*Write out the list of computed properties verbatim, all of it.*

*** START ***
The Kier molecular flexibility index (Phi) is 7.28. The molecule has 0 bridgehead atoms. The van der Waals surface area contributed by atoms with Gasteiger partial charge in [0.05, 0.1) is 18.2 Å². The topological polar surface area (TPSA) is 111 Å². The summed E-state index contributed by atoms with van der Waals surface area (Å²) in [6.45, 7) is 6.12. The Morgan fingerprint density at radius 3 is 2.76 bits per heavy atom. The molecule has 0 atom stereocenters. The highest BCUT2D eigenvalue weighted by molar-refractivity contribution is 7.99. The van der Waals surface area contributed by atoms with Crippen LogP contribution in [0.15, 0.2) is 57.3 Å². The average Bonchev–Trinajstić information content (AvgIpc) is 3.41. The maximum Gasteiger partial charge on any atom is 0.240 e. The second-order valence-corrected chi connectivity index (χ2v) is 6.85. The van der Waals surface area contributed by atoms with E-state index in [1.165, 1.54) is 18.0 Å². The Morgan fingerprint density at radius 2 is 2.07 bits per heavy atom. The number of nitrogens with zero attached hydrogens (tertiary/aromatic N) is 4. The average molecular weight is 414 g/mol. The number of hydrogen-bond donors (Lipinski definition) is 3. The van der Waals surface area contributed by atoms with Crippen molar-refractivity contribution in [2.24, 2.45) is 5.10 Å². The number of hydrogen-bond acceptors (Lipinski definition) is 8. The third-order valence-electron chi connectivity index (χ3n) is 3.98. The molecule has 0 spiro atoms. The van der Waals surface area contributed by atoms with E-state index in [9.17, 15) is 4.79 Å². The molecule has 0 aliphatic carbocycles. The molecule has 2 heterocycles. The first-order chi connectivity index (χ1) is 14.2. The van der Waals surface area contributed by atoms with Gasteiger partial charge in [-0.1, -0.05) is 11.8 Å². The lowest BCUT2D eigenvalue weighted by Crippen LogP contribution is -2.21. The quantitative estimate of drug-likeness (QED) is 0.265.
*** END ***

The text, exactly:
The Kier molecular flexibility index (Phi) is 7.28. The molecule has 0 bridgehead atoms. The van der Waals surface area contributed by atoms with Gasteiger partial charge in [0.05, 0.1) is 18.2 Å². The topological polar surface area (TPSA) is 111 Å². The summed E-state index contributed by atoms with van der Waals surface area (Å²) in [6.45, 7) is 6.12. The Morgan fingerprint density at radius 3 is 2.76 bits per heavy atom. The molecule has 0 atom stereocenters. The highest BCUT2D eigenvalue weighted by molar-refractivity contribution is 7.99. The van der Waals surface area contributed by atoms with Crippen LogP contribution in [0.15, 0.2) is 57.3 Å². The average Bonchev–Trinajstić information content (AvgIpc) is 3.41. The maximum Gasteiger partial charge on any atom is 0.240 e. The second-order valence-corrected chi connectivity index (χ2v) is 6.85. The van der Waals surface area contributed by atoms with E-state index in [1.165, 1.54) is 18.0 Å². The Morgan fingerprint density at radius 2 is 2.07 bits per heavy atom. The number of nitrogens with zero attached hydrogens (tertiary/aromatic N) is 4. The average molecular weight is 414 g/mol. The number of hydrogen-bond donors (Lipinski definition) is 3. The van der Waals surface area contributed by atoms with Crippen molar-refractivity contribution in [2.24, 2.45) is 5.10 Å². The number of hydrogen-bond acceptors (Lipinski definition) is 8. The third-order valence-electron chi connectivity index (χ3n) is 3.98. The molecule has 0 spiro atoms. The van der Waals surface area contributed by atoms with E-state index in [9.17, 15) is 4.79 Å². The molecule has 0 aliphatic carbocycles. The molecule has 2 heterocycles. The first-order chi connectivity index (χ1) is 14.2. The van der Waals surface area contributed by atoms with Gasteiger partial charge in [-0.1, -0.05) is 11.8 Å². The lowest BCUT2D eigenvalue weighted by Crippen LogP contribution is -2.21. The quantitative estimate of drug-likeness (QED) is 0.265.